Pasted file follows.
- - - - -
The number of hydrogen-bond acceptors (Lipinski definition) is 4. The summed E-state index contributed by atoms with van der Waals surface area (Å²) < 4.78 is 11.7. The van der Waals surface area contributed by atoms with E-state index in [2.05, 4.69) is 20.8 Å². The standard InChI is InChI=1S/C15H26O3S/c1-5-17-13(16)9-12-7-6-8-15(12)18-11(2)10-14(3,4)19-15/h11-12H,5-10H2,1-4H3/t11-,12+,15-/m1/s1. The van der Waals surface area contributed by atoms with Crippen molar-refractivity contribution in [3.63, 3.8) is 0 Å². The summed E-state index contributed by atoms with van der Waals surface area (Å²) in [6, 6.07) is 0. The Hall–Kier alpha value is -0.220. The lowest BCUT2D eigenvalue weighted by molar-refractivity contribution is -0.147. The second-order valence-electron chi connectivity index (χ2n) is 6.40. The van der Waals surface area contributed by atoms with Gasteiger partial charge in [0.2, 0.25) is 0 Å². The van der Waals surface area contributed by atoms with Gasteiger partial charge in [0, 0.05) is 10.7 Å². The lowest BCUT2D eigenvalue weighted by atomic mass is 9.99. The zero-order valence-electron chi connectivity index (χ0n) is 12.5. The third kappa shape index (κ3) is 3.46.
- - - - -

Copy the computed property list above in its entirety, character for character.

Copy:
The number of hydrogen-bond acceptors (Lipinski definition) is 4. The summed E-state index contributed by atoms with van der Waals surface area (Å²) < 4.78 is 11.7. The van der Waals surface area contributed by atoms with E-state index in [2.05, 4.69) is 20.8 Å². The standard InChI is InChI=1S/C15H26O3S/c1-5-17-13(16)9-12-7-6-8-15(12)18-11(2)10-14(3,4)19-15/h11-12H,5-10H2,1-4H3/t11-,12+,15-/m1/s1. The van der Waals surface area contributed by atoms with Crippen molar-refractivity contribution in [3.63, 3.8) is 0 Å². The summed E-state index contributed by atoms with van der Waals surface area (Å²) in [6, 6.07) is 0. The Hall–Kier alpha value is -0.220. The lowest BCUT2D eigenvalue weighted by molar-refractivity contribution is -0.147. The second-order valence-electron chi connectivity index (χ2n) is 6.40. The van der Waals surface area contributed by atoms with Gasteiger partial charge in [0.2, 0.25) is 0 Å². The van der Waals surface area contributed by atoms with Gasteiger partial charge in [0, 0.05) is 10.7 Å². The lowest BCUT2D eigenvalue weighted by atomic mass is 9.99. The zero-order valence-electron chi connectivity index (χ0n) is 12.5. The third kappa shape index (κ3) is 3.46.